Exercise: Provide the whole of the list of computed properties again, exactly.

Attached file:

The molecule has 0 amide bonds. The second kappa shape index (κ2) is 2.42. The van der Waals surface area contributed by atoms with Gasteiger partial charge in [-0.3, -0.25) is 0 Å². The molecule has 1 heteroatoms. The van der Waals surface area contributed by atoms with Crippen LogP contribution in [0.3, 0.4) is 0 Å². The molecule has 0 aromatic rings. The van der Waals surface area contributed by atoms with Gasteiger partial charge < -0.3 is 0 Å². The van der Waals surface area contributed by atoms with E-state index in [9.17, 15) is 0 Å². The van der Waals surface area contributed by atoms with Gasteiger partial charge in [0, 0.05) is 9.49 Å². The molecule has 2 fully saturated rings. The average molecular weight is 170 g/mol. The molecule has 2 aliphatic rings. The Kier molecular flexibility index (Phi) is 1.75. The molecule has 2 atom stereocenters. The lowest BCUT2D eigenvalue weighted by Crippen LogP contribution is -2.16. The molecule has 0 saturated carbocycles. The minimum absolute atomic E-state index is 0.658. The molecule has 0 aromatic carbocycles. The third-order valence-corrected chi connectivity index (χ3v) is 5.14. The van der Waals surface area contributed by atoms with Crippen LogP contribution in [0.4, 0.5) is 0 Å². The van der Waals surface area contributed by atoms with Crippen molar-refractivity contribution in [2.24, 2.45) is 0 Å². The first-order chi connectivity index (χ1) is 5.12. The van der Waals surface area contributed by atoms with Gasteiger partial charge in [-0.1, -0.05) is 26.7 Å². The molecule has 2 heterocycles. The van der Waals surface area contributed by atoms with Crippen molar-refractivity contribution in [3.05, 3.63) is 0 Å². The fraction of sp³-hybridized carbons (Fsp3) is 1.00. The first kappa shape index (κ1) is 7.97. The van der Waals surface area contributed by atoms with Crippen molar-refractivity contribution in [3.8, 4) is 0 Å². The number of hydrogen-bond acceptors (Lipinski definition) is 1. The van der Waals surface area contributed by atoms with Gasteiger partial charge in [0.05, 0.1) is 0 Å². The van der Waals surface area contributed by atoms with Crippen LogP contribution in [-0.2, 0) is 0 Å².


The molecule has 0 amide bonds. The second kappa shape index (κ2) is 2.42. The van der Waals surface area contributed by atoms with Gasteiger partial charge in [-0.3, -0.25) is 0 Å². The molecule has 1 heteroatoms. The van der Waals surface area contributed by atoms with Crippen LogP contribution in [0.3, 0.4) is 0 Å². The molecule has 0 aromatic rings. The van der Waals surface area contributed by atoms with Gasteiger partial charge < -0.3 is 0 Å². The van der Waals surface area contributed by atoms with E-state index in [9.17, 15) is 0 Å². The van der Waals surface area contributed by atoms with Gasteiger partial charge in [0, 0.05) is 9.49 Å². The molecule has 2 fully saturated rings. The average molecular weight is 170 g/mol. The molecule has 2 aliphatic rings. The Kier molecular flexibility index (Phi) is 1.75. The molecule has 2 atom stereocenters. The lowest BCUT2D eigenvalue weighted by Crippen LogP contribution is -2.16. The molecule has 0 saturated carbocycles. The minimum absolute atomic E-state index is 0.658. The molecule has 0 aromatic carbocycles. The third-order valence-corrected chi connectivity index (χ3v) is 5.14. The van der Waals surface area contributed by atoms with Crippen LogP contribution in [0.4, 0.5) is 0 Å². The van der Waals surface area contributed by atoms with Crippen molar-refractivity contribution in [2.24, 2.45) is 0 Å². The first-order chi connectivity index (χ1) is 5.12. The van der Waals surface area contributed by atoms with Gasteiger partial charge in [-0.1, -0.05) is 26.7 Å². The molecule has 2 heterocycles. The van der Waals surface area contributed by atoms with Crippen molar-refractivity contribution in [3.05, 3.63) is 0 Å². The fraction of sp³-hybridized carbons (Fsp3) is 1.00. The first kappa shape index (κ1) is 7.97. The van der Waals surface area contributed by atoms with Crippen molar-refractivity contribution in [3.8, 4) is 0 Å². The number of hydrogen-bond acceptors (Lipinski definition) is 1. The van der Waals surface area contributed by atoms with Gasteiger partial charge in [0.05, 0.1) is 0 Å². The van der Waals surface area contributed by atoms with Crippen LogP contribution in [-0.2, 0) is 0 Å².